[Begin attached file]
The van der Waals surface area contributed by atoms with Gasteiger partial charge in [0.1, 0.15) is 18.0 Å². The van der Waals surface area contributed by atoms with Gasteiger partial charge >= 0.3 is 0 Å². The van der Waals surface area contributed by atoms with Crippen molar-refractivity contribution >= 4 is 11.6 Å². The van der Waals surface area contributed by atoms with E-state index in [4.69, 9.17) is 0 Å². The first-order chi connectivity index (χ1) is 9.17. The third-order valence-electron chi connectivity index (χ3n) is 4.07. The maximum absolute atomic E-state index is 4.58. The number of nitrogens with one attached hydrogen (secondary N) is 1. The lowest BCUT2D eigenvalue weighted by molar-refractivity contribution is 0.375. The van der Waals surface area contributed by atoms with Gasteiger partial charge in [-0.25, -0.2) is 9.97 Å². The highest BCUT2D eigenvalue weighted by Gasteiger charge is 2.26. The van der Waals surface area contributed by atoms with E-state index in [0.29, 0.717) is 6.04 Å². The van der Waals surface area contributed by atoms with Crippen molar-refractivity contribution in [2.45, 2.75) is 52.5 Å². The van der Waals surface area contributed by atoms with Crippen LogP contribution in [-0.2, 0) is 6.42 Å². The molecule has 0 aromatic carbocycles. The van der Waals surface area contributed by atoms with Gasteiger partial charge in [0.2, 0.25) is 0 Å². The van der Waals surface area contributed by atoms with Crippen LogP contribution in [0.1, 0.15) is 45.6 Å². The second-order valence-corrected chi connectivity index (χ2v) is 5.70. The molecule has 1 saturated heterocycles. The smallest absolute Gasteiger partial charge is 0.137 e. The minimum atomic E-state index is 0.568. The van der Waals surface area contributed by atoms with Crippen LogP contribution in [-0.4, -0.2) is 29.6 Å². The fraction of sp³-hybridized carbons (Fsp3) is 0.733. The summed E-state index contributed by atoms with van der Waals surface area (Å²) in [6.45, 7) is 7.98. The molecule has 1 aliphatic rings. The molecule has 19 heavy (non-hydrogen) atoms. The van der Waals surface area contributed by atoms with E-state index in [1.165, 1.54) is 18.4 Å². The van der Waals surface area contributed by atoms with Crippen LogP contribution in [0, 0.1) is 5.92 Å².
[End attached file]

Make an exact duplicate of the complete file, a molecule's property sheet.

The van der Waals surface area contributed by atoms with Gasteiger partial charge in [0.1, 0.15) is 18.0 Å². The van der Waals surface area contributed by atoms with Gasteiger partial charge >= 0.3 is 0 Å². The van der Waals surface area contributed by atoms with Crippen molar-refractivity contribution >= 4 is 11.6 Å². The van der Waals surface area contributed by atoms with E-state index in [4.69, 9.17) is 0 Å². The first-order chi connectivity index (χ1) is 9.17. The third-order valence-electron chi connectivity index (χ3n) is 4.07. The maximum absolute atomic E-state index is 4.58. The number of nitrogens with one attached hydrogen (secondary N) is 1. The lowest BCUT2D eigenvalue weighted by molar-refractivity contribution is 0.375. The van der Waals surface area contributed by atoms with Gasteiger partial charge in [-0.25, -0.2) is 9.97 Å². The highest BCUT2D eigenvalue weighted by Gasteiger charge is 2.26. The van der Waals surface area contributed by atoms with E-state index in [0.29, 0.717) is 6.04 Å². The van der Waals surface area contributed by atoms with Crippen molar-refractivity contribution in [2.45, 2.75) is 52.5 Å². The van der Waals surface area contributed by atoms with Crippen LogP contribution in [-0.2, 0) is 6.42 Å². The molecule has 0 aromatic carbocycles. The van der Waals surface area contributed by atoms with Gasteiger partial charge in [0.2, 0.25) is 0 Å². The van der Waals surface area contributed by atoms with Crippen LogP contribution in [0.1, 0.15) is 45.6 Å². The second-order valence-corrected chi connectivity index (χ2v) is 5.70. The molecule has 1 saturated heterocycles. The smallest absolute Gasteiger partial charge is 0.137 e. The minimum atomic E-state index is 0.568. The van der Waals surface area contributed by atoms with Crippen LogP contribution in [-0.4, -0.2) is 29.6 Å². The fraction of sp³-hybridized carbons (Fsp3) is 0.733. The summed E-state index contributed by atoms with van der Waals surface area (Å²) in [6.45, 7) is 7.98. The molecule has 1 aliphatic rings. The molecule has 19 heavy (non-hydrogen) atoms. The van der Waals surface area contributed by atoms with E-state index in [1.165, 1.54) is 18.4 Å². The van der Waals surface area contributed by atoms with Crippen LogP contribution in [0, 0.1) is 5.92 Å².